A game is a form of art. Its uniqueness lies in its interactivity. There are many form of interactivity within a game. It can give you a meta-sense of control, satisfaction in solving puzzles or questions, virtual interaction with other players, etc. Consequently, every game designer has its own approach in presenting their ‘art’. Generally, mainstream game designer follow a set of ‘best practice’ rules that also cater the mass market movement. While on the other side, indie game designer usually seen as an ‘egomaniac’ with a strict vision on how they will present their game. Often, they do not care about market orientation, sales or profit as long as their ‘unique’ ideas come to fruition. Commonly, the quality of games made by mainstream developers are much higher compare to the ones made by indie developers. Mainstream (large) game companies also used to not care so much about indie developer communities.
But now, those stereotypes is becoming blurred. Some of the big game company now give more freedom to their in-house developers to produce unique games. They also put a lot more effort to embrace and support the indie communities. Even some indie game developers now have also become more aware of the business side of producing a game. Self-publishing now has become easier than ever, especially in mobile market. These developments produce an increasing amount of indie ‘professional’ developers. This rapid change is also strengthened by the development of middle(soft)ware in many area (digital painting and animation, sound and music production and game engine). All of these middleware help many (indie) amateur game developers, musicians and artists in producing great products (Tom Francis produces Gunpoint with no programming background, C418 produces music for Minecraft without any formal music education). It is amazing to see how the average price of these tools also decreases over time (Maya now has a product for indie professional game developer with lower price level), especially with many (free) high quality open source software out there (Blender for example). Some of them even give a free version with limitation that will not hinder a person in publishing their ideas (for example Unity). The gap of game quality and success between small and large game developer is decreasing over time.
With these developments in mind, I want to become an indie developer that will not only stay true to my game art idealism but also considers the business and market aspect of my game. It means that I will work hard to polish my game to a quality level that is ‘acceptable’ by a general mass of people. I also want to become an open-minded indie game developer. I will not loath candy crush, angry birds, clash of clans or even flappy bird types of game due to their huge (lucky?) success and casual gameplay. Instead I will try to think of something that can improve those game (play) experience in a more unique-refreshing way. I will consider all type of game from Flappy birds to Clash of Clans, Spelunky to Braid, etc. I want to grow my skills by taking very small projects at first and moving on to middle or possibly large project in the future. Many first time indie developer make a mistake by taking a large project without assessing their limitations. Most of them lost their interest in the process of making their first game.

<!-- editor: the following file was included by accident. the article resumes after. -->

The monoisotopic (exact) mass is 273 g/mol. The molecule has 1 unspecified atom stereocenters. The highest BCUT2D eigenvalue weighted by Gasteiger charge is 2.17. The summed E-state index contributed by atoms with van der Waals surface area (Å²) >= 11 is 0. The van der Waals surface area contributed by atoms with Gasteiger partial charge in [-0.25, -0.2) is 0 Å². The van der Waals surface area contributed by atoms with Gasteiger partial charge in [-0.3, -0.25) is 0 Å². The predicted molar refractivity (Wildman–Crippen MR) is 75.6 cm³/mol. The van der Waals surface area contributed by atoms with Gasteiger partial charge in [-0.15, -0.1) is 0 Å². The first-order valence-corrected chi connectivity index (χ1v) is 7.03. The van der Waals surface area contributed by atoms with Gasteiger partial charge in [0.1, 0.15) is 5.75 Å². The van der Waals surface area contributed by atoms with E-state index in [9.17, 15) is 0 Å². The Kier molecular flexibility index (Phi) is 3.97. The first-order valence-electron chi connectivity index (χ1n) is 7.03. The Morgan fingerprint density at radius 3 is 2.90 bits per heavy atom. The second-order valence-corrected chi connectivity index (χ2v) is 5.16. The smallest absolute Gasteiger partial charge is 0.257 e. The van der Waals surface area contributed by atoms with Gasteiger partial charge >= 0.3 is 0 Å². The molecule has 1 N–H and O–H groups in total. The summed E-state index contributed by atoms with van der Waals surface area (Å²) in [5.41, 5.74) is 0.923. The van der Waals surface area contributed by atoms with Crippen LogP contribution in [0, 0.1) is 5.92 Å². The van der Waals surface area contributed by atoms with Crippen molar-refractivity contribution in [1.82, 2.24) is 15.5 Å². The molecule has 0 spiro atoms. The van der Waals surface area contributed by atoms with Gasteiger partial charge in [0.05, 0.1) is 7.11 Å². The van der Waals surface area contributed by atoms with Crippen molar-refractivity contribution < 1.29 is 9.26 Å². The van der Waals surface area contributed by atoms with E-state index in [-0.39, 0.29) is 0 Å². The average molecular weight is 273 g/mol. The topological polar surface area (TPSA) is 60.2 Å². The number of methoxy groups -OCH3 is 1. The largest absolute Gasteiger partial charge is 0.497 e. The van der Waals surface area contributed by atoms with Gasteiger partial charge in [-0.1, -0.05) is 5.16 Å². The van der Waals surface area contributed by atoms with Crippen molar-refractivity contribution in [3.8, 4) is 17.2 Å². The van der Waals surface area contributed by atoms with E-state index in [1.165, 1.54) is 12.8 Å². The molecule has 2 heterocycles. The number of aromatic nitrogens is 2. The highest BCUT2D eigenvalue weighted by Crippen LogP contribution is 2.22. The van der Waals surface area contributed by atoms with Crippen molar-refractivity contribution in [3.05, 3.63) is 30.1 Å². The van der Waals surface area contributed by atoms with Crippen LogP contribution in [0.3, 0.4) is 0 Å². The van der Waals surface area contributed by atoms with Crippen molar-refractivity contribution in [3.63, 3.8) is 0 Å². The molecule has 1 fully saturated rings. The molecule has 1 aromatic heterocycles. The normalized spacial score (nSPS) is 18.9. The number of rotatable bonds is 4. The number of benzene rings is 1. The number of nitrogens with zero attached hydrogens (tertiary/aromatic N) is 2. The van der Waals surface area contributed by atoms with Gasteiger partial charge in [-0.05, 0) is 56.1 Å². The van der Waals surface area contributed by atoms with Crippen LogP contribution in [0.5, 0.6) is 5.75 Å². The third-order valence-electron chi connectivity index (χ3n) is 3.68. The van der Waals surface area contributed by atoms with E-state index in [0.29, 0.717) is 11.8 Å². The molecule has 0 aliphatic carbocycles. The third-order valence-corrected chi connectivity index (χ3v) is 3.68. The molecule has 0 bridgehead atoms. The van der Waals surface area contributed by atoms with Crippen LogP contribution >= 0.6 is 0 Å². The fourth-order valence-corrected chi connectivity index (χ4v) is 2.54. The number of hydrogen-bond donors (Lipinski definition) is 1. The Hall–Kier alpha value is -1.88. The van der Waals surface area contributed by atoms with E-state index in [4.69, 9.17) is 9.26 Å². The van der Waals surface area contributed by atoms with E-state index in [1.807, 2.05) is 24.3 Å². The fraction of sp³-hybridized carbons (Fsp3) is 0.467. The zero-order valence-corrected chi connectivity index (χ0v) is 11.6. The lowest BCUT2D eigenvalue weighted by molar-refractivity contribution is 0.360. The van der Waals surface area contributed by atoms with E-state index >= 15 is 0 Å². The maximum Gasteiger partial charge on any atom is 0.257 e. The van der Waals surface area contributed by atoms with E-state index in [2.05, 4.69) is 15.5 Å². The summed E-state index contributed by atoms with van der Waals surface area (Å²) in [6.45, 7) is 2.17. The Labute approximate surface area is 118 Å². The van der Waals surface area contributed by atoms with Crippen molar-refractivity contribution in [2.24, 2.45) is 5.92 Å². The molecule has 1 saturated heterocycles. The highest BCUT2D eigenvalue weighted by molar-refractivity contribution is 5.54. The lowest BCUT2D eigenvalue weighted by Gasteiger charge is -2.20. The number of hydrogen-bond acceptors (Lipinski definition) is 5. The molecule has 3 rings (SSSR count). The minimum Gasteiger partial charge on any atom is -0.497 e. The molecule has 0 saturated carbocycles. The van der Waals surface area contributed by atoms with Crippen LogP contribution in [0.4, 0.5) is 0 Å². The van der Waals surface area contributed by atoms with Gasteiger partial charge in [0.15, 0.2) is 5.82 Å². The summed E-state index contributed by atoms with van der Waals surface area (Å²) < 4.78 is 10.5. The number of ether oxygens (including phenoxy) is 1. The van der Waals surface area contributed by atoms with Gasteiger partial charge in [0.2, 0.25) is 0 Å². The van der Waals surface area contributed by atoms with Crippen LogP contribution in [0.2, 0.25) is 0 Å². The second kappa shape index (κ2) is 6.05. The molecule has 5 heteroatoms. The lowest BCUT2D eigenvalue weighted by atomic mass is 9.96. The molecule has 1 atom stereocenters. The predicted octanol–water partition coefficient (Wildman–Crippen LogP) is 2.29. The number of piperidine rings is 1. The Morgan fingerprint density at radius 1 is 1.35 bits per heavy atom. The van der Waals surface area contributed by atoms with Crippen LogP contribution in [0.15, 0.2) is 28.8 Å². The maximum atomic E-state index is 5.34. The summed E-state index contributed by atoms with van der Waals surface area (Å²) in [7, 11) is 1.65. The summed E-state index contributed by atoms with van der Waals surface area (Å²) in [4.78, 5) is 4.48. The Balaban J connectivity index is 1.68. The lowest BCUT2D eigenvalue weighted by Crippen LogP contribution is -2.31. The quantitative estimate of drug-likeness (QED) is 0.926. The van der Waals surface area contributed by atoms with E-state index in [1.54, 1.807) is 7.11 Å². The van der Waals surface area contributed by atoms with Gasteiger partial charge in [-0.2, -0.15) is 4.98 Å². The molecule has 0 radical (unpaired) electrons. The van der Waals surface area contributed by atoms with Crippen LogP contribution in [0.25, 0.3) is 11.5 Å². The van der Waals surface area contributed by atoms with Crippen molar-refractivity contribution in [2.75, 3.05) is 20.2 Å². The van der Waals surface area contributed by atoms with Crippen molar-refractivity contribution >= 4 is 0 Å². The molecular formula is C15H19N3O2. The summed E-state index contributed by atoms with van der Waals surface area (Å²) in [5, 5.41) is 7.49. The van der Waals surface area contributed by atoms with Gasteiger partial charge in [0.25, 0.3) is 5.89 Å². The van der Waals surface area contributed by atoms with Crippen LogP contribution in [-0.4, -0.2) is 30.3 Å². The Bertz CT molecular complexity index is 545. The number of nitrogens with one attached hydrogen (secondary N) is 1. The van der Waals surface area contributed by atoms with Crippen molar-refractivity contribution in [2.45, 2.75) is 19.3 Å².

The essences of my game making philosophy are:
- Open to any ideas in designing my game (popular, casual, hardcore, absurd, weird, complex or just plain simple)
- Awareness to business side of game development (tax-compliance, copyright- adherence, going-concern, and so on)
- Stay true to idealism and completion of my art (Once I put faith to an idea of my game, I will keep working on it until it finishes.)
- Producing high quality product (I will not release my game until it is polished to a certain ‘acceptable’ quality level.)
- Realizing my limit as a game developer (I will not make a MMORPG or RPG using 3D engine as my first game. It’s an overkill! I will start a very small 2D game project and make sure to be able to finish it. Finishing a game is very very hard for an amateur game developer.)
Apart from all of this, I have been lucky now. I have financial stability and a lot of free time to do whatever I want. These conditions allow me to pursue this game making endeavor without any hassles. I want to continue making games (in my spare time) even when I have to go back again working as a lecturer and researcher. I want to make games forever! Boo-Yaaa!